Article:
‘Economic activity in rural Maharashtra likely to be healthy for next 12 months’: report

Written by PaperDabba
By: Express News Service | Mumbai | Published: September 15, 2018 3:28:04 am

The study, which looked at large Indian states experiencing rural distress, drew its conclusions based on three parameters. (Image for representational use)feat

Economic activity in rural parts of Maharashtra is expected to stay healthy and surprise on the upside over the next 12 months, a report from Ambit Capital Pvt Ltd has stated. Maharashtra is not the only state where there will be little rural distress, West Bengal and Andhra Pradesh, too, are in a similar situation, the report says. So the BJP could well deliver better-than-expected numbers in these three states in the general elections of 2019, the report added.

Conversely, Haryana, Punjab, Madhya Pradesh and Uttar Pradesh will continue to deal with severe rural distress. The study, which looked at large Indian states experiencing rural distress, drew its conclusions based on three parameters.

One, it looked at state-by-state climate data, particularly rainfall from the fiscal year 2015 to fiscal year 2019. Maharashtra (and most southern states) reported only two years of deficient rainfall while West Bengal and Rajasthan reported none. On the other hand, Uttar Pradesh and Madhya Pradesh had three years of deficient rainfall while Punjab and Haryana respectively reported four and five years.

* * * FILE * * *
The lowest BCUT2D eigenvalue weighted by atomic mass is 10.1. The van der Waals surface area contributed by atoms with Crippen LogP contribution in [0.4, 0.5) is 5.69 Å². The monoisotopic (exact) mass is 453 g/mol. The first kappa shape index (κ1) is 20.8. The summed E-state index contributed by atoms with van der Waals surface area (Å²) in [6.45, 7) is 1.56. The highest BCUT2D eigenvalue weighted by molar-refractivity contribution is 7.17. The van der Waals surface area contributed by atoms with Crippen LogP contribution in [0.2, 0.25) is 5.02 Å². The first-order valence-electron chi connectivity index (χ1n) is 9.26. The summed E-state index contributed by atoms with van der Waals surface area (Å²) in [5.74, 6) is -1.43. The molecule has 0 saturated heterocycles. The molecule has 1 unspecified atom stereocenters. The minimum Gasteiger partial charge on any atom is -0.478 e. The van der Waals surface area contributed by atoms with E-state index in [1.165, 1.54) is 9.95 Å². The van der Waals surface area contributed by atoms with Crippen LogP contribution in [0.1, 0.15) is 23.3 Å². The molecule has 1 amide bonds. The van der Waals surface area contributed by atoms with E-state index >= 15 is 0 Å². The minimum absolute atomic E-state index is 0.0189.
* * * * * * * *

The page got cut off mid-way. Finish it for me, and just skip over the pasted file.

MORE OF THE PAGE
Two, the study looked at rural wage growth. Maharashtra reported 4 per cent in FY18, below the all-India average of 5 per cent. Andhra Pradesh and Gujarat reported 6.2 per cent and 5.5 per cent respectively. But Uttar Pradesh, Madhya Pradesh, Tamil Nadu, Rajasthan and Haryana saw rural wage growth collapsing to sub-2 per cent levels.

Three, the study looked at the dependence of a state on agriculture. Even if rainfall is low, low agricultural dependence can limit rural distress. Across India, the share of agriculture in GDP is 17 per cent. For Maharashtra, it is only 10 per cent. But for Madhya Pradesh it is as high as 37 per cent, and as much as 26-29 per cent for Uttar Pradesh, Rajasthan, Punjab and Haryana.

The report concluded that states with higher levels of rural distress will see strong anti-incumbency and are therefore, also likely to see increased spending by state and central governments.

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